Earth’s global surface temperatures in 2017 ranked as the second warmest since 1880, according to an analysis by scientists at NASA’s Goddard Institute for Space Studies (GISS). Continuing the planet’s long-term warming trend, globally averaged temperatures in 2017 were 0.90 degrees Celsius (1.62 degrees Fahrenheit) warmer than the 1951 to 1980 mean. That is second only to global temperatures in 2016.Add your comment!
Even thermometers can't keep up with the plunging temperatures in Russia's remote Yakutia region, which hit minus 67 degrees Celsius (minus 88.6 degrees Fahrenheit) in some areas on Tuesday. In Yakutia, a region of 1 million people about 5,300 kilometers east of Moscow, students routinely go to school even in minus 40 degrees. But school was canceled on Tuesday throughout the region and police ordered parents to keep their children inside.Add your comment!
The Brazilian Navy spotted something unusual in the azure waters of the South Atlantic. In 2015, at a remote outpost and biological research station on the island of Trindade, 1,100 kilometers off central Brazil, sailors spotted a small gray seal swimming in the waves. Two days later, they found its body on the island’s Catelha beach. Scientists who went to take a closer look made an astonishing discovery—the corpse was a young Weddell seal.
Australia experienced its third-warmest year on record in 2017, according to the nation's Bureau of Meteorology. The national mean temperature of 22.75C was almost 1C higher than a 1961-1990 baseline, its annual report revealed. Only 2005 and 2013 were warmer, based on records kept for about a century.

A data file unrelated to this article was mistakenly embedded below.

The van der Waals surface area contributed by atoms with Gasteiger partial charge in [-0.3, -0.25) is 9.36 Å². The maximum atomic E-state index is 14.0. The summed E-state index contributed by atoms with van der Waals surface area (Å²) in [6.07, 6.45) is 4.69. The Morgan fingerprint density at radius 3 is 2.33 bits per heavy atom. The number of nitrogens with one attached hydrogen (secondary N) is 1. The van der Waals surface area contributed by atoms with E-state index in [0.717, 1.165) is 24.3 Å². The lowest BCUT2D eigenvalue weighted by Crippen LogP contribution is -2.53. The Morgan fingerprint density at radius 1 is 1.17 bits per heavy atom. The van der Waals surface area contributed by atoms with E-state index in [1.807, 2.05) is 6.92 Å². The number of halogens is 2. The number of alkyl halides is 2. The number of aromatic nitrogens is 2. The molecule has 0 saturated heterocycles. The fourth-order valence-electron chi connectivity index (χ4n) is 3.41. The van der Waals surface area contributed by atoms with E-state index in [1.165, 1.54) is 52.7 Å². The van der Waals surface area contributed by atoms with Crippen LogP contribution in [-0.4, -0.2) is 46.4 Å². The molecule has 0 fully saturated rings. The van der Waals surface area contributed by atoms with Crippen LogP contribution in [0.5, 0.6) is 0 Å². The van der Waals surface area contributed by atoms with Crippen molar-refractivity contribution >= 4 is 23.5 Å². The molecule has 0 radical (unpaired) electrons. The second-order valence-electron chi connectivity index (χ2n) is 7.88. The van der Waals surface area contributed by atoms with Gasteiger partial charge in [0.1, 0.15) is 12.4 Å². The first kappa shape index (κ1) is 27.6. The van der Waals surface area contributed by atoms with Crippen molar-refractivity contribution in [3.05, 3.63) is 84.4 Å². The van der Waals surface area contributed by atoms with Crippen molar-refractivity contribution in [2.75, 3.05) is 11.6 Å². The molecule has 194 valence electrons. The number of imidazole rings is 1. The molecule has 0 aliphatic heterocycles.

Some 600 million children – or 1 in 4 children worldwide – will be living in areas with extremely limited water resources by 2040, according to a UNICEF report released on World Water Day, 22 March.
The Director of The Prince’s Charities’ International Sustainability Unit (ISU) which has been set up to reflect The Prince of Wales’ vision and aims in the area of sustainable development, Justin Mundy is in Chile to participate in Our Ocean international conference.
US President Barack Obama has unveiled what he called “the biggest, most important step we have ever taken” in tackling climate change. The aim of the revised Clean Power Plan is to cut greenhouse gas emissions from US power stations by nearly a third within 15 years.
The World Medical Association welcomed the Lancet Commission's latest report on climate change, which it says reiterates the serious concerns of physicians that climate change poses an unacceptably high threat to health.
Scientists have photographed the largest gathering of Pacific walruses ever recorded, on a beach in northern Alaska, blaming climate change for the estimated 35,000 females and calves huddled beside the Chukchi Sea.
The Antarctic and Southern Ocean Coalition (ASOC) joined member states of the Antarctic Treaty, along with observer and expert organizations, in Brasilia this week to discuss measures for the protection of the Antarctic environment.